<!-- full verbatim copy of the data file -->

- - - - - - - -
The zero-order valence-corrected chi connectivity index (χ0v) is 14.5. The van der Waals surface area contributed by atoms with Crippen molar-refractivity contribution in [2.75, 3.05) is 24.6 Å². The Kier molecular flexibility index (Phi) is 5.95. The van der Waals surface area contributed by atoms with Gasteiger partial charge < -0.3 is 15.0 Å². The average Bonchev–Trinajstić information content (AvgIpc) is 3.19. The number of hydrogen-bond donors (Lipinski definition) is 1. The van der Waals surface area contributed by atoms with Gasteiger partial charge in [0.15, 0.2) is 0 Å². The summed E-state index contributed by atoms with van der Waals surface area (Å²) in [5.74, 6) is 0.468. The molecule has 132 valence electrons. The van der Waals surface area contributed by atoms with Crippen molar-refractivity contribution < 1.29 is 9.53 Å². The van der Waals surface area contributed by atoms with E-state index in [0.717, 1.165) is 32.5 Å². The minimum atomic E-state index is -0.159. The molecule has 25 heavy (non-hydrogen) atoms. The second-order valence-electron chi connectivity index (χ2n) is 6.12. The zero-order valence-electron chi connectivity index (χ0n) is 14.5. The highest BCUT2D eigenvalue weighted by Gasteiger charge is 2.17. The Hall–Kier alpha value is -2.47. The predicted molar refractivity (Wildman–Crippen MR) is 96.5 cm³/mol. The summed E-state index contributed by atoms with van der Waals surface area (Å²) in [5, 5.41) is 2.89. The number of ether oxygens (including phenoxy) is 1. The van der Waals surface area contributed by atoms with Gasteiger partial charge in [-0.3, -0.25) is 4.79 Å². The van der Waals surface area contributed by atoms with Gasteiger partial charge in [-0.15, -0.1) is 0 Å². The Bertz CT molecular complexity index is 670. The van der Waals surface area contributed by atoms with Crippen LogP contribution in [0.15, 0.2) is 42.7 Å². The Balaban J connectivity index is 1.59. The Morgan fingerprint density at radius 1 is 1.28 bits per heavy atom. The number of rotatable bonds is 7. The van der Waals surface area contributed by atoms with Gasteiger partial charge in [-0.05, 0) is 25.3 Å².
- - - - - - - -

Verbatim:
The zero-order valence-corrected chi connectivity index (χ0v) is 14.5. The van der Waals surface area contributed by atoms with Crippen molar-refractivity contribution in [2.75, 3.05) is 24.6 Å². The Kier molecular flexibility index (Phi) is 5.95. The van der Waals surface area contributed by atoms with Gasteiger partial charge < -0.3 is 15.0 Å². The average Bonchev–Trinajstić information content (AvgIpc) is 3.19. The number of hydrogen-bond donors (Lipinski definition) is 1. The van der Waals surface area contributed by atoms with Gasteiger partial charge in [0.15, 0.2) is 0 Å². The summed E-state index contributed by atoms with van der Waals surface area (Å²) in [5.74, 6) is 0.468. The molecule has 132 valence electrons. The van der Waals surface area contributed by atoms with Crippen molar-refractivity contribution < 1.29 is 9.53 Å². The van der Waals surface area contributed by atoms with E-state index in [0.717, 1.165) is 32.5 Å². The minimum atomic E-state index is -0.159. The molecule has 25 heavy (non-hydrogen) atoms. The second-order valence-electron chi connectivity index (χ2n) is 6.12. The zero-order valence-electron chi connectivity index (χ0n) is 14.5. The highest BCUT2D eigenvalue weighted by Gasteiger charge is 2.17. The Hall–Kier alpha value is -2.47. The predicted molar refractivity (Wildman–Crippen MR) is 96.5 cm³/mol. The summed E-state index contributed by atoms with van der Waals surface area (Å²) in [5, 5.41) is 2.89. The number of ether oxygens (including phenoxy) is 1. The van der Waals surface area contributed by atoms with Gasteiger partial charge in [-0.3, -0.25) is 4.79 Å². The van der Waals surface area contributed by atoms with Gasteiger partial charge in [-0.15, -0.1) is 0 Å². The Bertz CT molecular complexity index is 670. The van der Waals surface area contributed by atoms with Crippen LogP contribution in [0.15, 0.2) is 42.7 Å². The Balaban J connectivity index is 1.59. The Morgan fingerprint density at radius 1 is 1.28 bits per heavy atom. The number of rotatable bonds is 7. The van der Waals surface area contributed by atoms with Gasteiger partial charge in [-0.05, 0) is 25.3 Å².